To reflect cultural trends, like an increase of women in the workforce, spousal support is not as extensive as it once was. Courts consider many different factors when determining the appropriate amount and duration of child support. As outlined in California Family Code section 4320, these include the following.
- The length of the marriage or domestic partnership;
- The needs of each person, based on standard of living during the marriage;
- The earnings and earning capacity of each person relative to maintaining this standard of living;
- The effects of employment on ability to care for children;
- The age and health of both spouses;
- Property, assets, and debts;
- Whether one spouse assisted the other in obtaining an education, training, certification, or other professional pursuits;
- Whether one spouse’s career was affected by unemployment or acting as the children’s primary caregiver;
- The tax impact of spousal support;
- Whether there was domestic violence in the marriage.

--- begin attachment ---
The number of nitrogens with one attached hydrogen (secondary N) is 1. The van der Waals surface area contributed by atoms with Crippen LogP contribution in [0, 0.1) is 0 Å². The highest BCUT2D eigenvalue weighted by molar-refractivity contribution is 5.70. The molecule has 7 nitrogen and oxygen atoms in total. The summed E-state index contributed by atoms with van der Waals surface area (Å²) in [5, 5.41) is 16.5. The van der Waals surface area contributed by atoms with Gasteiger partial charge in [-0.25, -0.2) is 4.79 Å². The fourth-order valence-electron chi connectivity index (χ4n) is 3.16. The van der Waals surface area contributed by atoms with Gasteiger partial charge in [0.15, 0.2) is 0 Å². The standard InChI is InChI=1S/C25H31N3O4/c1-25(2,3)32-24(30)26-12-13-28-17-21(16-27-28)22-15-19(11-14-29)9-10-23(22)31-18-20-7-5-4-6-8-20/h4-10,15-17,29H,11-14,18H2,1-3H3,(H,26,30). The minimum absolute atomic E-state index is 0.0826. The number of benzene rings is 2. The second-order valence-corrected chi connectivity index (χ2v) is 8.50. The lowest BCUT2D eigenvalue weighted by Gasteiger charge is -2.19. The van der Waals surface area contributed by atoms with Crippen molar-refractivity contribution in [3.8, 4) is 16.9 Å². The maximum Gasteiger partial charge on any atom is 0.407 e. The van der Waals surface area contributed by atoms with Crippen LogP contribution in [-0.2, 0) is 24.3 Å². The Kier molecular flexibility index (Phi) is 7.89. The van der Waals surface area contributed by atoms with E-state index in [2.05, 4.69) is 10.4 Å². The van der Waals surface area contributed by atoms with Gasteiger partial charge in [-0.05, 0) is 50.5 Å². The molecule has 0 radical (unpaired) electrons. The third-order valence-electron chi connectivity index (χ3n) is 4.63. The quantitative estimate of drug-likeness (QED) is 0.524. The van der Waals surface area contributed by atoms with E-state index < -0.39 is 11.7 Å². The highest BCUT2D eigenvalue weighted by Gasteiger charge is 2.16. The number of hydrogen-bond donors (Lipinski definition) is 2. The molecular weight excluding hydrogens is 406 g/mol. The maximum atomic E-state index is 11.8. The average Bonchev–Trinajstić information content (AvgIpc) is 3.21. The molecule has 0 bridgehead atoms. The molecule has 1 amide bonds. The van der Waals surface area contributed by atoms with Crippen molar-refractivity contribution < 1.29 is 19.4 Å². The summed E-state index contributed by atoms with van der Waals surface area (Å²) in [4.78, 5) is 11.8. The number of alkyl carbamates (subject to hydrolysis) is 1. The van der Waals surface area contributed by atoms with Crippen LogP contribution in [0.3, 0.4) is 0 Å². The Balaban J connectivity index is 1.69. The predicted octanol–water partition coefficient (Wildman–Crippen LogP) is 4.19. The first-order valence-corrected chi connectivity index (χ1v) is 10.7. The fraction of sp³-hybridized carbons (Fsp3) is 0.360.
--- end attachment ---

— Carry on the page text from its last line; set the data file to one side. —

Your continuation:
Additional factors may also apply for special circumstances.
Permanent Alimony Isn’t Exactly Permanent
To distinguish it from temporary alimony, permanent alimony is the legal term for court orders regarding long-term spousal support. The term misleads, somewhat: “permanent alimony” isn’t exactly permanent. Per California divorce law, a “reasonable period of time” usually refers to one-half of the length of the marriage. However, the law also gives judges discretion to make a different decision based on specific case circumstances. For marriages considered “long-term” (typically 10 years or more), the judge may not set an end date to the spousal support order. Still, these orders can be modified or terminated given certain conditions.
Alimony is tax deductible in California, as long as you and your spouse file separate tax returns. The paying spouse can deduct the full amount of alimony payments made during the tax year for which he or she files, while the recipient spouse must report alimony payments as taxable income. Alimony is not deductible if you file jointly, so weigh the benefits of filing a joint return properly with this lost benefit in mind.